more accurate or more likely to happen. I'll give you an example. You're waiting for the
doctor. If the nurse comes out and says, "The doctor should be with you in five minutes."
Or the nurse comes out and says, "The doctor could be with you in five minutes." If you're
a native speaker, when she said, "The doctor should be with you in five minutes", you'll
go, "Okay. No problem." And you'll relax. If she comes out and says, "The doctor could
be with you in five minutes", you'll go, "Oh, damn. I'm here for another hour." Because
"could" means just possible. Maybe five; maybe ten. We don't know. When she said "should",
she's saying it's probable, and I believe this information is correct. Told you. Native
speaker time. Okay? You wouldn't know that difference. In the grammar books, they don't
point out it out that much because it's something we do when we interchange with each other
or exchange information. Right? We know "should" is much more accurate. Even though it's still
probable, it's not for sure. It's more accurate. While "could" is up there. Easy way to remember:
"should" has two. Two is more sure than one. And possible -- well, it's possible. It could
be an hour. Okay?
So why don't we do some examples? Just some quick ones. Are you ready?
Could be; should be. As I said, one has two things -- "should be" is more sure. "Could"
is possible. So let's go to a couple examples on the board and see how good you are since
you studied this lesson.
Okay. "The game just went into overtime. It -- over at any moment." Well -- "overtime".
Let's just understand what "overtime" is. A game has 90 minutes. If the game goes to
91 or 92 minutes, it's overtime -- over the time we were told, okay? If you work overtime,
for instance -- you work eight hours. If you work 30 minutes or an hour, that's over your
work time. So now, the game is in overtime. Maybe the score is 0-0. No one has scored.
And it's overtime because you must have a score. Someone must win. So, "The game just
went into overtime. It -- something -- over at any moment." That's interesting.
And the second one is -- your mom. "Mr. E! Mr. E! Dinner -- something, something -- ready
in five minutes."
So the first one is, "The game is in overtime." And the second one is, "Dinner -- ready in
five minutes." What do we do? Well, let's just imagine a game. Crowd's roaring. Everybody's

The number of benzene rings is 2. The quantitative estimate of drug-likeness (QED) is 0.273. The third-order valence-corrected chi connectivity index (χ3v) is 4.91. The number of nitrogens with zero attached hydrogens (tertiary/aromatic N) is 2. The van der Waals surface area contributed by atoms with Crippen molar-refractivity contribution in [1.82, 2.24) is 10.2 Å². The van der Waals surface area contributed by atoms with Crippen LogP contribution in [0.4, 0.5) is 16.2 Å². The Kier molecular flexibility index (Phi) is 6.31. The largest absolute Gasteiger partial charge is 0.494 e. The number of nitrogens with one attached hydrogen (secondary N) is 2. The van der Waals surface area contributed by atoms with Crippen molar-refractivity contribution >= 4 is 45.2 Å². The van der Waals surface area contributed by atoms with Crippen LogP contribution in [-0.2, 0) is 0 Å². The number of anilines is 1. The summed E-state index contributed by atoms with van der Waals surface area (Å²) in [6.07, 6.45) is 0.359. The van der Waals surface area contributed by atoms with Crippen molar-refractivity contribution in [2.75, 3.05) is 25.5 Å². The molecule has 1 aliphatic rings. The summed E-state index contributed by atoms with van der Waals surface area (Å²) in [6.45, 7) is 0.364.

standing there, waiting. There's silence on the field. Now, it's possible that one goal
could end everything, but we don't know when that goal is going to happen. So it's not a sure
thing, right? Can you do that? Can you tell me how the game will end? If so, call me at
-- no. Don't call me. But what I'm saying is it's only possible. And when we talk about
possible, there are many things that could happen, and we think this one will happen.
So I'm going to go that "the game could be over at any moment." And that's true. It's
possible. It could be one minute or ten minutes or an hour.
Now, what about the second one? "Dinner -- ready in five minutes." Well, remember what we talked
about when we said "should"? "Should" is probable and right. It's more concrete, or we say much
more -- we can believe it more because "concrete" is solid. Because five minutes is a specific
time. It's not a guessing time. Right? And we believe this is true or right. So this
one would be "should be ready" because your mom actually thinks it might be four minutes,
but for sure, five minutes. So these are the answers here. "Could be" or "should be". And
to understand the thought I explained, remember, "could be" is possible. So when there are
more than one and you're not too sure which one was going to happen, you should use "could".
But if you think -- you're pretty sure that this is the right one, say "should", okay?
Cool? All right.
Well, I should be going, now. Right? It's the right thing to do -- most probable -- because
the video can't be too long. Mr. E and I are going to be gone. This is the second part
of the modals in native speaker use, right? You've got your excuses now, so you can get
yourself out of trouble. See? I help you. And now, your expectations. "What have you
done for me lately? I expect." Okay.
But I expect you or you should be going to www.engvid.com. There you go. "Eng" as in
"English"; "vid" as in "video". Right? We'll teach you should, could, would've, could've,
and all sorts of modals and prepositions and phrases. Okay? Anyways, it's been fun. I'll
see you shortly.


"could"か"should"か?2つの助動詞の使い分け(Learn English Grammar: Modals - "could" or "should"?)

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Entin Shen 2014 年 10 月 8 日 に公開    Tomomi Shima 翻訳    Shoji Kawahara チェック